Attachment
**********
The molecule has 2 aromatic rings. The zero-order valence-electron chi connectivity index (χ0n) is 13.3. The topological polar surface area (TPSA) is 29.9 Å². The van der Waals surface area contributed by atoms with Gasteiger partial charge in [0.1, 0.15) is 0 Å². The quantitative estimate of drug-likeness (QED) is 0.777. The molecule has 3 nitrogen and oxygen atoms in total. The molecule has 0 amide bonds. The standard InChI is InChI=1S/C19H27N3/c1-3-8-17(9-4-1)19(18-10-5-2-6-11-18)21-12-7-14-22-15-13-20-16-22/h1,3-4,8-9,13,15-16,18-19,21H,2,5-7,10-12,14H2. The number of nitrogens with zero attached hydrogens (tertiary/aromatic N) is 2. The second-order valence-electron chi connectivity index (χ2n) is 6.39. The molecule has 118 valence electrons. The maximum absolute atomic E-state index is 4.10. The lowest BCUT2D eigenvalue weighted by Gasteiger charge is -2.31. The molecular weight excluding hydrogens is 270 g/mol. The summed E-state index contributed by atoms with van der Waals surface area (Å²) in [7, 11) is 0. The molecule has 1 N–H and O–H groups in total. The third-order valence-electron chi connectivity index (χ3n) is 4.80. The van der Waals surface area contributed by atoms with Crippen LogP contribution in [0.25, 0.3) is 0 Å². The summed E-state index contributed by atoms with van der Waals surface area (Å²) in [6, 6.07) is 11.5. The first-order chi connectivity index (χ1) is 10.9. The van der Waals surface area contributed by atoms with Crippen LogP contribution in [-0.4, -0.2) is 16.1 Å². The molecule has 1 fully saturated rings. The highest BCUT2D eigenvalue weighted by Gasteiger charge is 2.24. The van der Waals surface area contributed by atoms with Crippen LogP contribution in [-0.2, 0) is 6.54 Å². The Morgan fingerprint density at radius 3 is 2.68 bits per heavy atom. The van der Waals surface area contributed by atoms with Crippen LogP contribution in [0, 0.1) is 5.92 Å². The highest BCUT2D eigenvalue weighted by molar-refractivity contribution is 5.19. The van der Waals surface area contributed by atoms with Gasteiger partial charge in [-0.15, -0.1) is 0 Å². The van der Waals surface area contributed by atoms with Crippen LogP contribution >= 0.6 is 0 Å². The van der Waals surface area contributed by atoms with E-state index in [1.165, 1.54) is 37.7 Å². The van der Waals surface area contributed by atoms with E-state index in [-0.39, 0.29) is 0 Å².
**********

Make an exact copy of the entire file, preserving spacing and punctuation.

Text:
The molecule has 2 aromatic rings. The zero-order valence-electron chi connectivity index (χ0n) is 13.3. The topological polar surface area (TPSA) is 29.9 Å². The van der Waals surface area contributed by atoms with Gasteiger partial charge in [0.1, 0.15) is 0 Å². The quantitative estimate of drug-likeness (QED) is 0.777. The molecule has 3 nitrogen and oxygen atoms in total. The molecule has 0 amide bonds. The standard InChI is InChI=1S/C19H27N3/c1-3-8-17(9-4-1)19(18-10-5-2-6-11-18)21-12-7-14-22-15-13-20-16-22/h1,3-4,8-9,13,15-16,18-19,21H,2,5-7,10-12,14H2. The number of nitrogens with zero attached hydrogens (tertiary/aromatic N) is 2. The second-order valence-electron chi connectivity index (χ2n) is 6.39. The molecule has 118 valence electrons. The maximum absolute atomic E-state index is 4.10. The lowest BCUT2D eigenvalue weighted by Gasteiger charge is -2.31. The molecular weight excluding hydrogens is 270 g/mol. The summed E-state index contributed by atoms with van der Waals surface area (Å²) in [7, 11) is 0. The molecule has 1 N–H and O–H groups in total. The third-order valence-electron chi connectivity index (χ3n) is 4.80. The van der Waals surface area contributed by atoms with Crippen LogP contribution in [0.25, 0.3) is 0 Å². The summed E-state index contributed by atoms with van der Waals surface area (Å²) in [6, 6.07) is 11.5. The first-order chi connectivity index (χ1) is 10.9. The van der Waals surface area contributed by atoms with Crippen LogP contribution in [-0.4, -0.2) is 16.1 Å². The molecule has 1 fully saturated rings. The highest BCUT2D eigenvalue weighted by Gasteiger charge is 2.24. The van der Waals surface area contributed by atoms with Crippen LogP contribution in [-0.2, 0) is 6.54 Å². The Morgan fingerprint density at radius 3 is 2.68 bits per heavy atom. The van der Waals surface area contributed by atoms with Crippen LogP contribution in [0, 0.1) is 5.92 Å². The highest BCUT2D eigenvalue weighted by molar-refractivity contribution is 5.19. The van der Waals surface area contributed by atoms with Gasteiger partial charge in [-0.15, -0.1) is 0 Å². The van der Waals surface area contributed by atoms with Crippen LogP contribution >= 0.6 is 0 Å². The van der Waals surface area contributed by atoms with E-state index in [1.165, 1.54) is 37.7 Å². The van der Waals surface area contributed by atoms with E-state index in [-0.39, 0.29) is 0 Å².